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Unbelieving preachers get help to 'come out' as open atheists
Minister-turned-atheist Jerry DeWitt speaks at ReasonFest in Kansas earlier this year.
June 13th, 2012
10:47 AM ET

Unbelieving preachers get help to 'come out' as open atheists

By Dan Merica, CNN

(CNN) - Jerry DeWitt entered the ministry when he was 17, launching a 25-year career as a Pentecostal preacher. He traveled all around his home state of Louisiana, preaching and ministering wherever he could.

All these years later, DeWitt, 42, is still on the road, and now takes his message all over the United States. But the nature of that message, along with his audience, has changed dramatically.

DeWitt is now an avowed atheist, and his audiences are made up of religious “nones,” the growing number of Americans who are atheist, agnostic, humanist or just plain disinterested in identifying with a religion. Today, DeWitt preaches a gospel of disbelief.

During his speeches, he talks about the process of leaving his preacher job. “If you don’t believe, then you will be like me - you’ll suddenly find yourself where you only have two choices,” DeWitt told a group in Johnson County, Kansas, earlier this year.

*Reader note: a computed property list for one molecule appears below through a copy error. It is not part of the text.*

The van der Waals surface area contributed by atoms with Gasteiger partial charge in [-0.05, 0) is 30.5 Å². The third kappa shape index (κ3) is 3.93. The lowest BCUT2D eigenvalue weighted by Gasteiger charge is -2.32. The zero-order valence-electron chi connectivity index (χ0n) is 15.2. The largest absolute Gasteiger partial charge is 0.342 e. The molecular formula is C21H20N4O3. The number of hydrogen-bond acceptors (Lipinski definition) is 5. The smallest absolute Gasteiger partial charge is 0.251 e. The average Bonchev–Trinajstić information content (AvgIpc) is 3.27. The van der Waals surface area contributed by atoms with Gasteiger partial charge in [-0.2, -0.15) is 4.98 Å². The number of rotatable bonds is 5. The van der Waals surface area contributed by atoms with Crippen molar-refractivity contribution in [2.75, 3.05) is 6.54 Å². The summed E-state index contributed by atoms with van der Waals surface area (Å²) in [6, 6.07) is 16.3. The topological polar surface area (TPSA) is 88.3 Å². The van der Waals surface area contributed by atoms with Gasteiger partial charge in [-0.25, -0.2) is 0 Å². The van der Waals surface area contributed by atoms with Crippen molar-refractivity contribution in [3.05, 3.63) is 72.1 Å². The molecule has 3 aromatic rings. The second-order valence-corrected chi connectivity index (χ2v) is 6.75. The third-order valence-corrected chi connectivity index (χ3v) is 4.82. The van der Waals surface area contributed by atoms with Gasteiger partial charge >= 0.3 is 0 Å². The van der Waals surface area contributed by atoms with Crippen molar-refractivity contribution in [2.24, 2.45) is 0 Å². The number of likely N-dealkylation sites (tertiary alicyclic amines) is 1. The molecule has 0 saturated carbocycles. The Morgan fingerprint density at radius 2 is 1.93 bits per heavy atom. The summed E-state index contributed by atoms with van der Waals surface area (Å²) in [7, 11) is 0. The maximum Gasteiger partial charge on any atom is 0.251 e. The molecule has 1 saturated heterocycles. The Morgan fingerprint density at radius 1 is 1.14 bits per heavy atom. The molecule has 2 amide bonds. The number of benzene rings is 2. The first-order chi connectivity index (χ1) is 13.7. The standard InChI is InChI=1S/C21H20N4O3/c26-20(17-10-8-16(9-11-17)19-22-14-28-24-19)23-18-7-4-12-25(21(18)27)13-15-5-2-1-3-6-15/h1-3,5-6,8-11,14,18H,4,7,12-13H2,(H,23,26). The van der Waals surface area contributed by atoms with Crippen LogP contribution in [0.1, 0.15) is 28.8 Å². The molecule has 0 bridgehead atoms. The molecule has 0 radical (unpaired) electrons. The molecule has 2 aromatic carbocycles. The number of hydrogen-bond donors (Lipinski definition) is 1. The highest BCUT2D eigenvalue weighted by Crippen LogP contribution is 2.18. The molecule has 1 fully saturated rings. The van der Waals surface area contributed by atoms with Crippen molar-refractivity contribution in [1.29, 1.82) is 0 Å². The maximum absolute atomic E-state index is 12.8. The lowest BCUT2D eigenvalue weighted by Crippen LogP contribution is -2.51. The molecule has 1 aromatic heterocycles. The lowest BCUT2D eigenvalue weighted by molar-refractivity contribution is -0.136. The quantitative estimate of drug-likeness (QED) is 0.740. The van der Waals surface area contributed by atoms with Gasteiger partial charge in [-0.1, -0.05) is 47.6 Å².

“You can either be honest that you don’t believe ... or you can pretend that you do,” he said. “Which is what so many people are doing and that is called faith.”

CNN’s Belief Blog: The faith angles behind the biggest stories

The transition from preacher to outspoken atheist has not been easy, and DeWitt is trying to smooth the way for other former believers. He is executive director of Recovering from Religion, an organization founded in 2009. Its slogan: “Thousands of organizations will help you get INTO religion, but we’re the only one helping you OUT.”

But a relatively new effort goes a step further than his own group by focusing on helping clergy in particular. In March 2011, a coalition that includes national groups such as American Atheists, the Freedom From Religion Foundation and the Richard Dawkins Foundation helped launch the Clergy Project, which is aimed at giving doubting and atheist preachers a community in which they can talk about their disbelief.

The program's ultimate goal: to help unbelieving preachers to “come out” in real life.

A safe online community

The Clergy Project’s key component is a private online community of active and former pastors discussing their conversions to lives of active disbelief. It lets congregational leaders come out anonymously, using an alias.